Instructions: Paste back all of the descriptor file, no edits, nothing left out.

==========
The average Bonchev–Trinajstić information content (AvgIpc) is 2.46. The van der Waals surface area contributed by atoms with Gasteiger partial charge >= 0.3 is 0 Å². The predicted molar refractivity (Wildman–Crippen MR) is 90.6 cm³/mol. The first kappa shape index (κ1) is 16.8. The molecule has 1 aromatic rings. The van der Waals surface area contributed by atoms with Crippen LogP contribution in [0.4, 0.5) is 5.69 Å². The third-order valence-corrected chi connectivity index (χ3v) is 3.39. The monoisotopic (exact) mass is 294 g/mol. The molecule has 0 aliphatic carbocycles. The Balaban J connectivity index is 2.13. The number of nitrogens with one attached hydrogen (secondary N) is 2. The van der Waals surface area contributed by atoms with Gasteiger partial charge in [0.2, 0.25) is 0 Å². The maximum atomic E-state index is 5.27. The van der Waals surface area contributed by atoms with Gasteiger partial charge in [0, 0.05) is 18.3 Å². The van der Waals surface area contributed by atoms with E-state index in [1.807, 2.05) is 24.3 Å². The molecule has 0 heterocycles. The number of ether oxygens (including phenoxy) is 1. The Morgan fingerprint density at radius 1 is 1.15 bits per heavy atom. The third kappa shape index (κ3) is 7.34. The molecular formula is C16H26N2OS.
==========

The average Bonchev–Trinajstić information content (AvgIpc) is 2.46. The van der Waals surface area contributed by atoms with Gasteiger partial charge >= 0.3 is 0 Å². The predicted molar refractivity (Wildman–Crippen MR) is 90.6 cm³/mol. The first kappa shape index (κ1) is 16.8. The molecule has 1 aromatic rings. The van der Waals surface area contributed by atoms with Crippen LogP contribution in [0.4, 0.5) is 5.69 Å². The third-order valence-corrected chi connectivity index (χ3v) is 3.39. The monoisotopic (exact) mass is 294 g/mol. The molecule has 0 aliphatic carbocycles. The Balaban J connectivity index is 2.13. The number of nitrogens with one attached hydrogen (secondary N) is 2. The van der Waals surface area contributed by atoms with Gasteiger partial charge in [0.2, 0.25) is 0 Å². The maximum atomic E-state index is 5.27. The van der Waals surface area contributed by atoms with Gasteiger partial charge in [0, 0.05) is 18.3 Å². The van der Waals surface area contributed by atoms with E-state index in [1.807, 2.05) is 24.3 Å². The molecule has 0 heterocycles. The number of ether oxygens (including phenoxy) is 1. The Morgan fingerprint density at radius 1 is 1.15 bits per heavy atom. The third kappa shape index (κ3) is 7.34. The molecular formula is C16H26N2OS.